Pencil and marker sketch of the extant, operational, Plant Vogtle Units 1 & 2 by the author.
On February 2, 2010, President Obama announced $8.3 billion in federal loans via the Department of Energy to the Southern Company and its daughter corporation, Georgia Power, for the construction of two new nuclear power reactors and their associated facilities at Plant Vogtle near Waynesboro, Georgia. This was the first new-build project for nuclear power reactors in the United States in thirty years and marked a supposed sea-change in how the federal government viewed nuclear and its dedication in terms of not only tacit support or lip-service but actual funding and backing for nuclear power. Moreover, the reactors chosen for this project with Westinghouse's AP1000 model which would represent the first American installation of this type of reactor (The V.C. Summer plant in South Carolina would also order two AP1000 reactors and the first of these will go online at the same time as the first of the two at Vogtle, but the NRC filing for Vogtle preceded efforts to secure permitting for Summer). Thus, the expansion at Vogtle is historic and is to a degree the face of the next generation of nuclear power in the United States.
The Southern Company aptly has provided a great, diverse, and exciting gallery of detailed photos of the construction progress month by month, allowing us all to see what goes into a project of this size and complexity. Most readers probably are aware of this gallery—I know Nuclear Street has covered it already—but if not, check it out below:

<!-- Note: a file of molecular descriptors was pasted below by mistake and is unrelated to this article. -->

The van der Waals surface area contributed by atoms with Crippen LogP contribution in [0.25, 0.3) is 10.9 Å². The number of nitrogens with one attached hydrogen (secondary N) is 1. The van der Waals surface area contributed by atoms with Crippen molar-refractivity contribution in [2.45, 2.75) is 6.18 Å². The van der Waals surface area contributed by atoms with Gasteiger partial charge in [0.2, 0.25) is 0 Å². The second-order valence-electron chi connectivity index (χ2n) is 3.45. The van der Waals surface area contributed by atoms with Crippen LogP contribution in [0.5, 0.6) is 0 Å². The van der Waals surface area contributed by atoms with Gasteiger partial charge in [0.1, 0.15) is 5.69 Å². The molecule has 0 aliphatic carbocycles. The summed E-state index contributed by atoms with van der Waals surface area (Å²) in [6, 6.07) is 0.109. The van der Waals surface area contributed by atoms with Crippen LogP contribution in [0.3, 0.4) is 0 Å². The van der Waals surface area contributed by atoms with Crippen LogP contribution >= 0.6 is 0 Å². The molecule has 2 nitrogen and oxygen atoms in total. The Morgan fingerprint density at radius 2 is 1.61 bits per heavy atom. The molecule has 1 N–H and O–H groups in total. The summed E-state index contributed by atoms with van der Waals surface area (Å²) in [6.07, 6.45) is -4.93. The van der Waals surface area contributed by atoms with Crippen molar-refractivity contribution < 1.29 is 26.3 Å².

All of us in the nuclear industry should be excited for Vogtle. The process of construction has not, of course, been free from problems and rumors of problems to come. The construction has gone over its budget and of course such has drawn press attention and criticism, however, honestly, what large-scale construction project doesn't go over-budget? For that matter, how many houses worth over $200,000 do not go over-budget whilst under construction? Construction materials are not finite or static in costs and even the best of projections often come up wrong. Sub-contractors always have a strong vested interest in representing their costs as just as low as possible, then have to fess up later on more realistic costs as costs change—and often grow. Point being, nothing here is especial to Votgle's situation. If Vogtle had not gone over its budget, I'd consider it every bit a miracle.
There are also concerns with the Westinghouse AP1000 reactors. Some critics, including some at the NRC, have felt these reactors do not have the level of robustness and surety in their steel containment vessels to withstand a plane strike, intense storm surge, or other threat to their structures. Aside from a 9/11-type airliner strike into the containment building itself, it doesn't seem any such concerns are valid and Westinghouse has countered that even a large airliner would not produce the level of damage which would exclude the reactor design from the post-9/11 standards. Indeed, while John Ma—a senior structural engineer with the NRC—dissented from it, the NRC did still grant approval of the AP1000 design. Ma and other critics at the NRC and elsewhere may have concerns, but the AP1000 has sailed through many rough regulatory seas and fared fine overall, obtaining the permissions it requires under US law.
I'm very excited for Vogtle and for the installation of the AP1000 reactors. I am confident in this effort and happy to see us as a nation progressing ahead toward new reactors, new plants, and a return to nuclear as our leading source of clean energy. The photo gallery is a real treat: you don't get to see this type of construction step-by-step very often, and it's truly historic.